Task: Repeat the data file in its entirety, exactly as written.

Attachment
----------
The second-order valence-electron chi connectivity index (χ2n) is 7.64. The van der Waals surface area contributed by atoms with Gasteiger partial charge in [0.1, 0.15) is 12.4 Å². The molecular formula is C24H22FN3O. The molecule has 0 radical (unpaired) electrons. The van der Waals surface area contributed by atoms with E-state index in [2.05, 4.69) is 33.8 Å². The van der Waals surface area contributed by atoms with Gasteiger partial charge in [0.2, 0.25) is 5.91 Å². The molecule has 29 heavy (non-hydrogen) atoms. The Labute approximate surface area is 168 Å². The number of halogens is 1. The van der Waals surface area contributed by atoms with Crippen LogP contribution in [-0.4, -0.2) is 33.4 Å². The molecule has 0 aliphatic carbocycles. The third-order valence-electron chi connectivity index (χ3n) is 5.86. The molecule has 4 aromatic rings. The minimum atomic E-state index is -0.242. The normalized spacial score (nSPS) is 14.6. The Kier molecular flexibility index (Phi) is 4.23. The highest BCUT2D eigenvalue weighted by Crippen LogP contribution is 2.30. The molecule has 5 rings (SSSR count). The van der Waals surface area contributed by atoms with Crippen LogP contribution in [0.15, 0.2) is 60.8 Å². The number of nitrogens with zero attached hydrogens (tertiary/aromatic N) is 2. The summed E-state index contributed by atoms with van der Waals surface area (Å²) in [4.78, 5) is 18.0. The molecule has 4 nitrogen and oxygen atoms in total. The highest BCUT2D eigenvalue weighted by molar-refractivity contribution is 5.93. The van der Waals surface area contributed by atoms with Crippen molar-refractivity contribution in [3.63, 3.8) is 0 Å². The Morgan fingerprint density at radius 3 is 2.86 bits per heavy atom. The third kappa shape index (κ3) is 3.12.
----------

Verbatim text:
The second-order valence-electron chi connectivity index (χ2n) is 7.64. The van der Waals surface area contributed by atoms with Gasteiger partial charge in [0.1, 0.15) is 12.4 Å². The molecular formula is C24H22FN3O. The molecule has 0 radical (unpaired) electrons. The van der Waals surface area contributed by atoms with E-state index in [2.05, 4.69) is 33.8 Å². The van der Waals surface area contributed by atoms with Gasteiger partial charge in [0.2, 0.25) is 5.91 Å². The molecule has 29 heavy (non-hydrogen) atoms. The Labute approximate surface area is 168 Å². The number of halogens is 1. The van der Waals surface area contributed by atoms with Crippen LogP contribution in [-0.4, -0.2) is 33.4 Å². The molecule has 0 aliphatic carbocycles. The third-order valence-electron chi connectivity index (χ3n) is 5.86. The molecule has 4 aromatic rings. The minimum atomic E-state index is -0.242. The normalized spacial score (nSPS) is 14.6. The Kier molecular flexibility index (Phi) is 4.23. The highest BCUT2D eigenvalue weighted by Crippen LogP contribution is 2.30. The molecule has 5 rings (SSSR count). The van der Waals surface area contributed by atoms with Crippen LogP contribution in [0.15, 0.2) is 60.8 Å². The number of nitrogens with zero attached hydrogens (tertiary/aromatic N) is 2. The summed E-state index contributed by atoms with van der Waals surface area (Å²) in [4.78, 5) is 18.0. The molecule has 4 nitrogen and oxygen atoms in total. The highest BCUT2D eigenvalue weighted by molar-refractivity contribution is 5.93. The van der Waals surface area contributed by atoms with Crippen molar-refractivity contribution in [3.63, 3.8) is 0 Å². The Morgan fingerprint density at radius 3 is 2.86 bits per heavy atom. The third kappa shape index (κ3) is 3.12.